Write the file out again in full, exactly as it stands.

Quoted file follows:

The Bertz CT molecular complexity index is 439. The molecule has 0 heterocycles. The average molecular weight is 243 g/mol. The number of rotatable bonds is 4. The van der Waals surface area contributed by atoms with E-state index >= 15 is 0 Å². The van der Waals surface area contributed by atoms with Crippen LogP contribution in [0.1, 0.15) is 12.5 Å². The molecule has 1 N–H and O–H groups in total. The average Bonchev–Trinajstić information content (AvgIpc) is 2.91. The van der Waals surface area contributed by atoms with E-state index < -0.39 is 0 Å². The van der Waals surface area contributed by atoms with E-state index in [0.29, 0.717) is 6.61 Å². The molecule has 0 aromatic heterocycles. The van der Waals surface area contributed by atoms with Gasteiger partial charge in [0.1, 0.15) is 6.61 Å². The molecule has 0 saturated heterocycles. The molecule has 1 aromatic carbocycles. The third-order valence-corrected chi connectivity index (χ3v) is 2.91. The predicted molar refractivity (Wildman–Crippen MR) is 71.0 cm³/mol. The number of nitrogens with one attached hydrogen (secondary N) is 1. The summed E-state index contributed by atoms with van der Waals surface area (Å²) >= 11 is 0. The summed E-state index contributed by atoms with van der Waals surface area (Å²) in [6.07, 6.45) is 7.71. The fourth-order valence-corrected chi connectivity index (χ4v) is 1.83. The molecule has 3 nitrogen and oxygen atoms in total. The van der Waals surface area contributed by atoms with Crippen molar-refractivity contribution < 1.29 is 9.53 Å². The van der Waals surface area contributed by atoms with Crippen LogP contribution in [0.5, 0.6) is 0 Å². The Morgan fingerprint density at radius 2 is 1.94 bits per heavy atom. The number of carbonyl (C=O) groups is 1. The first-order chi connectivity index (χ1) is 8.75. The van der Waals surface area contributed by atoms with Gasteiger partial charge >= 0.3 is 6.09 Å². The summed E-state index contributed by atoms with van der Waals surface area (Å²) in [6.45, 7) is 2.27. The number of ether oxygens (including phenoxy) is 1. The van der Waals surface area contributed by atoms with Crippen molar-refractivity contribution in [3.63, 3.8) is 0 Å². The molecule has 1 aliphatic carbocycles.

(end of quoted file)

The Bertz CT molecular complexity index is 439. The molecule has 0 heterocycles. The average molecular weight is 243 g/mol. The number of rotatable bonds is 4. The van der Waals surface area contributed by atoms with E-state index >= 15 is 0 Å². The van der Waals surface area contributed by atoms with Crippen LogP contribution in [0.1, 0.15) is 12.5 Å². The molecule has 1 N–H and O–H groups in total. The average Bonchev–Trinajstić information content (AvgIpc) is 2.91. The van der Waals surface area contributed by atoms with E-state index < -0.39 is 0 Å². The van der Waals surface area contributed by atoms with E-state index in [0.29, 0.717) is 6.61 Å². The molecule has 0 aromatic heterocycles. The van der Waals surface area contributed by atoms with Gasteiger partial charge in [0.1, 0.15) is 6.61 Å². The molecule has 0 saturated heterocycles. The molecule has 1 aromatic carbocycles. The third-order valence-corrected chi connectivity index (χ3v) is 2.91. The predicted molar refractivity (Wildman–Crippen MR) is 71.0 cm³/mol. The number of nitrogens with one attached hydrogen (secondary N) is 1. The summed E-state index contributed by atoms with van der Waals surface area (Å²) >= 11 is 0. The summed E-state index contributed by atoms with van der Waals surface area (Å²) in [6.07, 6.45) is 7.71. The fourth-order valence-corrected chi connectivity index (χ4v) is 1.83. The molecule has 3 nitrogen and oxygen atoms in total. The van der Waals surface area contributed by atoms with Crippen molar-refractivity contribution < 1.29 is 9.53 Å². The van der Waals surface area contributed by atoms with Crippen LogP contribution in [0.5, 0.6) is 0 Å². The Morgan fingerprint density at radius 2 is 1.94 bits per heavy atom. The number of carbonyl (C=O) groups is 1. The first-order chi connectivity index (χ1) is 8.75. The van der Waals surface area contributed by atoms with Gasteiger partial charge >= 0.3 is 6.09 Å². The summed E-state index contributed by atoms with van der Waals surface area (Å²) in [6.45, 7) is 2.27. The number of ether oxygens (including phenoxy) is 1. The van der Waals surface area contributed by atoms with Crippen molar-refractivity contribution in [3.63, 3.8) is 0 Å². The molecule has 1 aliphatic carbocycles.